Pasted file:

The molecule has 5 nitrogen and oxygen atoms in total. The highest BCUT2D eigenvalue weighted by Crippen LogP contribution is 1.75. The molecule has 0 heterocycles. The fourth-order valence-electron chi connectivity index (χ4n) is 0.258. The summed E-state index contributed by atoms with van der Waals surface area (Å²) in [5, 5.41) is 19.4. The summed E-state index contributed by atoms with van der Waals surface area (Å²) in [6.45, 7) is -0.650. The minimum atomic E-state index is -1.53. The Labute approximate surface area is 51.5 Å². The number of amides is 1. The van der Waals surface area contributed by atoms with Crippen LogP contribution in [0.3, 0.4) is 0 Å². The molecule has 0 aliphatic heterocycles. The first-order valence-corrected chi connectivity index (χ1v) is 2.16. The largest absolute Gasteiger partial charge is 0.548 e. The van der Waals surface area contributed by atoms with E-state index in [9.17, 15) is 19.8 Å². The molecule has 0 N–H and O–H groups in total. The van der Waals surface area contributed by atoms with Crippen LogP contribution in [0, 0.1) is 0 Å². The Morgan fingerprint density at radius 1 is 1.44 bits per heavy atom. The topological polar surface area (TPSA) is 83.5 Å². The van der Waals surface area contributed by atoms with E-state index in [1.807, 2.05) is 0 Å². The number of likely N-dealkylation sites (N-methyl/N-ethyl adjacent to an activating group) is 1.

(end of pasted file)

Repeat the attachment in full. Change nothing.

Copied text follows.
The molecule has 5 nitrogen and oxygen atoms in total. The highest BCUT2D eigenvalue weighted by Crippen LogP contribution is 1.75. The molecule has 0 heterocycles. The fourth-order valence-electron chi connectivity index (χ4n) is 0.258. The summed E-state index contributed by atoms with van der Waals surface area (Å²) in [5, 5.41) is 19.4. The summed E-state index contributed by atoms with van der Waals surface area (Å²) in [6.45, 7) is -0.650. The minimum atomic E-state index is -1.53. The Labute approximate surface area is 51.5 Å². The number of amides is 1. The van der Waals surface area contributed by atoms with Crippen LogP contribution in [0.3, 0.4) is 0 Å². The molecule has 0 aliphatic heterocycles. The first-order valence-corrected chi connectivity index (χ1v) is 2.16. The largest absolute Gasteiger partial charge is 0.548 e. The van der Waals surface area contributed by atoms with E-state index in [9.17, 15) is 19.8 Å². The molecule has 0 N–H and O–H groups in total. The van der Waals surface area contributed by atoms with Crippen LogP contribution in [0, 0.1) is 0 Å². The Morgan fingerprint density at radius 1 is 1.44 bits per heavy atom. The topological polar surface area (TPSA) is 83.5 Å². The van der Waals surface area contributed by atoms with E-state index in [1.807, 2.05) is 0 Å². The number of likely N-dealkylation sites (N-methyl/N-ethyl adjacent to an activating group) is 1.